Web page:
She threatened to hold the lawyers in contempt if they weren't able to do so "because I am sick of this."
The judge also warned that she would have no time to look at motions for reconsideration, "so assume that they're all going to be denied."
At one point, Dunn stood up, but only for a moment. "Counsel, I'm not done. Sit down," O'Connor said.
The judge also picked up a report she said had been submitted that morning in violation of a previous order.
"See this? The one I got today? In the waste basket!" she said, holding up the waste basket and tossing the report inside. "Do you understand how dysfunctional this trial is?"
"Do you understand I never have these types of problems in any other cases?" she continued. "I've just lost my patience with all of you."
O'Connor's criticism came at the end of a hearing in which she ordered the City of Spokane to produce emails regarding its contract with a police department psychologist who's part of a witness tampering allegation by Mehring against Kirkpatrick and city attorneys.
They contend the city didn't renew Deanette Palmer's contract because she had ruled he was fit to return to duty. Ellen O'Hara, an assistant attorney for the City of Spokane, blasted the witness tampering claim in court Thursday, calling it baseless and "literally defaming."
O'Hara said the city has always planned to renew Palmer's contract. City Attorney Rocky Treppiedi "is a very busy man," O'Hara said. "This is a minor $10,000 to $15,000 contract. It was not on top of his list and he didn't get to it. And he even apologized to Dr. Palmer.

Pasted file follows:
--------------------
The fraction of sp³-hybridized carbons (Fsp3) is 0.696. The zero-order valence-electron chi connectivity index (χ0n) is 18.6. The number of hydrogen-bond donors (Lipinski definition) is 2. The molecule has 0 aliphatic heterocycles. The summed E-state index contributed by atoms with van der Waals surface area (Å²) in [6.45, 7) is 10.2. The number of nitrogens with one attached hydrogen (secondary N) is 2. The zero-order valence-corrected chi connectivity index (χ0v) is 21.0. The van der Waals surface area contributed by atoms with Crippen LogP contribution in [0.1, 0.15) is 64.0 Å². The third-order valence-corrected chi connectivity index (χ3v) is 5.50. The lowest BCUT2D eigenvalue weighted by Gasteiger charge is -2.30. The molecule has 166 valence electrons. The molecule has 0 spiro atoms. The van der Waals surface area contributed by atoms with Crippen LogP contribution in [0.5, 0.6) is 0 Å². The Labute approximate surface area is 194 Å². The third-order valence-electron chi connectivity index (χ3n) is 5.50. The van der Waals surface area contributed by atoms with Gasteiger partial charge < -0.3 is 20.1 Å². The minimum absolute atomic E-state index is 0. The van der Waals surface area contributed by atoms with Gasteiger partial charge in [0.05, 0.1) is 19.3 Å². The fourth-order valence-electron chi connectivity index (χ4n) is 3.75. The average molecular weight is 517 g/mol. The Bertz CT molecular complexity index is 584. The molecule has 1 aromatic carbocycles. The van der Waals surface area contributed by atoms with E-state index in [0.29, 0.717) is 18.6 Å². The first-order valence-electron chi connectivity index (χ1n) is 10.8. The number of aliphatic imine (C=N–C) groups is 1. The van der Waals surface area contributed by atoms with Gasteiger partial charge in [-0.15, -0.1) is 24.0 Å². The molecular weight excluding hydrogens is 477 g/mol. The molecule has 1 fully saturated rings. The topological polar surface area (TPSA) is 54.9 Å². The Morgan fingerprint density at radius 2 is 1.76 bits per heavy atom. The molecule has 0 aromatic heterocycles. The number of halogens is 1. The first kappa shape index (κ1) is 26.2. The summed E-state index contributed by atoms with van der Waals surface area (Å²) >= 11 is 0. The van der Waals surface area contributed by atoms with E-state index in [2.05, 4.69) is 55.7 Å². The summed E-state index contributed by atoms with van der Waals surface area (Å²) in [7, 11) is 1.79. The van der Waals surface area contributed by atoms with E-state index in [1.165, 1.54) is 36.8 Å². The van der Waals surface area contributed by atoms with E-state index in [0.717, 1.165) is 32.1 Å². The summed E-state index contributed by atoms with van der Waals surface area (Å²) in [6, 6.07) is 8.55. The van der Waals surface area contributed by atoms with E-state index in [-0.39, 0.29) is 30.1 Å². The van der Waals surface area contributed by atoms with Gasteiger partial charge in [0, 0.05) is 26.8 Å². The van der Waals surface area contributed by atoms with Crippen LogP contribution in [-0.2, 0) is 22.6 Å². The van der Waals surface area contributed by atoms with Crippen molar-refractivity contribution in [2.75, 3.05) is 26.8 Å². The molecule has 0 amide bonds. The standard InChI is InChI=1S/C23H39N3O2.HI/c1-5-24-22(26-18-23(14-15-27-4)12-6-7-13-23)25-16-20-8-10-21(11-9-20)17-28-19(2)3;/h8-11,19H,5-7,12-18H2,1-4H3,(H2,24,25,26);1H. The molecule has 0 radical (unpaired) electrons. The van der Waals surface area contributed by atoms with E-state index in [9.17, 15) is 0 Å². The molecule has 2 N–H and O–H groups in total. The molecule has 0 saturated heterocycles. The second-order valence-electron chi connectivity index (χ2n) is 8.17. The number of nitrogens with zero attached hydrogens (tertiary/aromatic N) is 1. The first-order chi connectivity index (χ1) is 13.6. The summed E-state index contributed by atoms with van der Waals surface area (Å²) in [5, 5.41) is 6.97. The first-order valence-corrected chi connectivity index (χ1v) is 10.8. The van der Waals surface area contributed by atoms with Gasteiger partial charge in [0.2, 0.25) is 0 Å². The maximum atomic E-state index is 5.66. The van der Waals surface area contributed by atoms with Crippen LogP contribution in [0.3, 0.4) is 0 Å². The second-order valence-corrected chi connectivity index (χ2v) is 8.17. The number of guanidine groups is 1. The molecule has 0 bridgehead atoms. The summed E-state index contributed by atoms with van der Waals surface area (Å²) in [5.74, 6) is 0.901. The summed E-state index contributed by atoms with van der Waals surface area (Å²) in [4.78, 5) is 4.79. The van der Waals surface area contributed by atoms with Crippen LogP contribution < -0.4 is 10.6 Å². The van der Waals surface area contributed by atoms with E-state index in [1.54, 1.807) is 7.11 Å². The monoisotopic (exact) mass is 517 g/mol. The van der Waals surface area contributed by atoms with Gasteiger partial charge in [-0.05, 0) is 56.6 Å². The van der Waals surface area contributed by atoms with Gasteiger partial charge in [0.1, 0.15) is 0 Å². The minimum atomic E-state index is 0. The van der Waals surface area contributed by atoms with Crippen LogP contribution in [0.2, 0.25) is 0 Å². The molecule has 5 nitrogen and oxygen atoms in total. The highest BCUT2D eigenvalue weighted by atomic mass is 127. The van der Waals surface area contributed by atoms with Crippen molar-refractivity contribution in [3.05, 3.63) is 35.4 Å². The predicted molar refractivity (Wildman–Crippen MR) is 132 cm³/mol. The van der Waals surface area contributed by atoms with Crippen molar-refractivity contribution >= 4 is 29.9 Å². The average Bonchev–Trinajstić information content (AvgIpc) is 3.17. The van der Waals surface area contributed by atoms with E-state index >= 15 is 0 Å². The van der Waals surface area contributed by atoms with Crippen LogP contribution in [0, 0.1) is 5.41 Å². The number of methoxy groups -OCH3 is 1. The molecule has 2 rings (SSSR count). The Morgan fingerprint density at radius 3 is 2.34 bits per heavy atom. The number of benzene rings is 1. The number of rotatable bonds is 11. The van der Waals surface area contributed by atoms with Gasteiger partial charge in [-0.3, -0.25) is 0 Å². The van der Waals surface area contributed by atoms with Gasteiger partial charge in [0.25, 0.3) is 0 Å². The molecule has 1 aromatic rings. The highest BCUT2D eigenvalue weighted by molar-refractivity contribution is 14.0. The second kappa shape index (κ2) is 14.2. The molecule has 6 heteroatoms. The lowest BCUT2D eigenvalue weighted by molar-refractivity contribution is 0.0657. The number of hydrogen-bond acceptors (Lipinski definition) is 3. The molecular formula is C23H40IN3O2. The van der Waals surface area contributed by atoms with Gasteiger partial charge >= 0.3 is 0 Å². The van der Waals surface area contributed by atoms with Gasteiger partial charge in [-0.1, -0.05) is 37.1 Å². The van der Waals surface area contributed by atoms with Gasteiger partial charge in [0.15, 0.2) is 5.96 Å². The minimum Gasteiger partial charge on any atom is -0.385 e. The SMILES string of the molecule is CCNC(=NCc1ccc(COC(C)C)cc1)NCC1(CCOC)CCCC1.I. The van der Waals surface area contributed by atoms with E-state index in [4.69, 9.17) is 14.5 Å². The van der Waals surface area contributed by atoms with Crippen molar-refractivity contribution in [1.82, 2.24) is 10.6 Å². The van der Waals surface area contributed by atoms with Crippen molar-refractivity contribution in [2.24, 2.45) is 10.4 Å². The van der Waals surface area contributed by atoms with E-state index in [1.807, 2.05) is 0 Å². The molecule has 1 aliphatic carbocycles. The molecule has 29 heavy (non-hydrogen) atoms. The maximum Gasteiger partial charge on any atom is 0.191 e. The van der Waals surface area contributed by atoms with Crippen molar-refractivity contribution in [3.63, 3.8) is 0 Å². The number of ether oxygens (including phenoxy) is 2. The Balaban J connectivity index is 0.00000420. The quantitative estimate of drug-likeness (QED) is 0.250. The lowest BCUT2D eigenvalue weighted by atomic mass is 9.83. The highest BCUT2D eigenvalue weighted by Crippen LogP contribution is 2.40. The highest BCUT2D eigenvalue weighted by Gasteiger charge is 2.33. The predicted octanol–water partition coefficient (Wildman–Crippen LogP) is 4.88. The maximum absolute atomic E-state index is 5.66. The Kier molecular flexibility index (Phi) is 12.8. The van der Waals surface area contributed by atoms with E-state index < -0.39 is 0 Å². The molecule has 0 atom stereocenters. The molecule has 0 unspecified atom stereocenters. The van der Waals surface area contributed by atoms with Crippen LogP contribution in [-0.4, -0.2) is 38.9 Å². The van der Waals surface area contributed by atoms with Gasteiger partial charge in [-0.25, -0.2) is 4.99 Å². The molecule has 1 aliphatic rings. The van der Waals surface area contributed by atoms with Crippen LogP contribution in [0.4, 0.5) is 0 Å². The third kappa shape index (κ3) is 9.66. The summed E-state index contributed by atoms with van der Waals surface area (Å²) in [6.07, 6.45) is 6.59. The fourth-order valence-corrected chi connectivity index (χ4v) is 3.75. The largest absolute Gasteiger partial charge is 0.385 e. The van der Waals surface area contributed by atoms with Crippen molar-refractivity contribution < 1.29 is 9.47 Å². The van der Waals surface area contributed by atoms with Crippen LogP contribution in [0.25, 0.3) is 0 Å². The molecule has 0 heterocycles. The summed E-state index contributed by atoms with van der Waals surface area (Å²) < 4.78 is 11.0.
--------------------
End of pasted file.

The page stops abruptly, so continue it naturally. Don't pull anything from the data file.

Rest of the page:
O'Hara continued, "What this really is is an attempt by the plaintiff to smear Chief Kirkpatrick and the city" and to use the media to taint the jury pool by building on "all the smearing" from the Otto Zehm-Karl Thompson case.
She called the allegations "an absurd sideshow - one of many that are gong to be attempted to be presented din this case."
"Dr. Palmer is not saying that the city obstructed her. She fell between a rock and a hard place," O'Hara said. "It's clear to Dr. Palmer and the city that the chief wants the contract renewed."
O'Hara also said, "This is beyond unbelievable to me that this is happening," prompting O'Connor to say, "Well, I gather that. Why don't you sit down now."
Dunn emphasized that when asked in deposition if she felt her work with Mehring had adversely affected her contract with the city, Palmer responded, "definitely." But Palmer also said she didn't feel Kirkpatrick did anything unfair regarding her testifying in the criminal trial and that she didn't ahve "beef" with the chief.
"I said clearly that the issue was with the City Attorney's office," Palmer said. (Read the entire transcript of Palmer's deposition here.)
O'Connor said the issue could be discussed during the civil trial, and emails outlining the issue could be entered as evidence. She denied Dunn's request for Palmer's emails but ordered the City to hand over the copies.
"The issue of its relevancy goes to whether or not there's any bias on the part of Dr. Palmer or any attempt to have Dr. Palmer changer her position or testify differently at trial," O'Connor said. "If such an email exists - and I'm not suggesting that it does - that would certainly be relevant."
Mehring, 43, has been on paid leave since Sept. 9, 2010, after Kirkpatrick said he was unfit for duty based on claims he'd made in his lawsuit.
Mehring filed the lawsuit after a jury acquitted him of charges that he'd threatened to kill his wife. Kirkpatrick had put him unpaid leave but reinstated him with back pay and a demotion.
Fired Spokane police Detective Jeff Harvey and his attorney filed a $10 million claim against the city today, arguing that police Chief Anne Kirkpatrick terminated him because he spoke out against the chief’s policies as the vice president of the Spokane Police Guild.
“Chief Kirkpatrick has for some time expressed her retaliatory desire/intent to terminate Detective Harvey’s 24-year law enforcement career due to his ongoing vocal opposition to her disparate and unlawful treatment of union members,” Harvey’s attorney, Bob Dunn, wrote in the tort claim.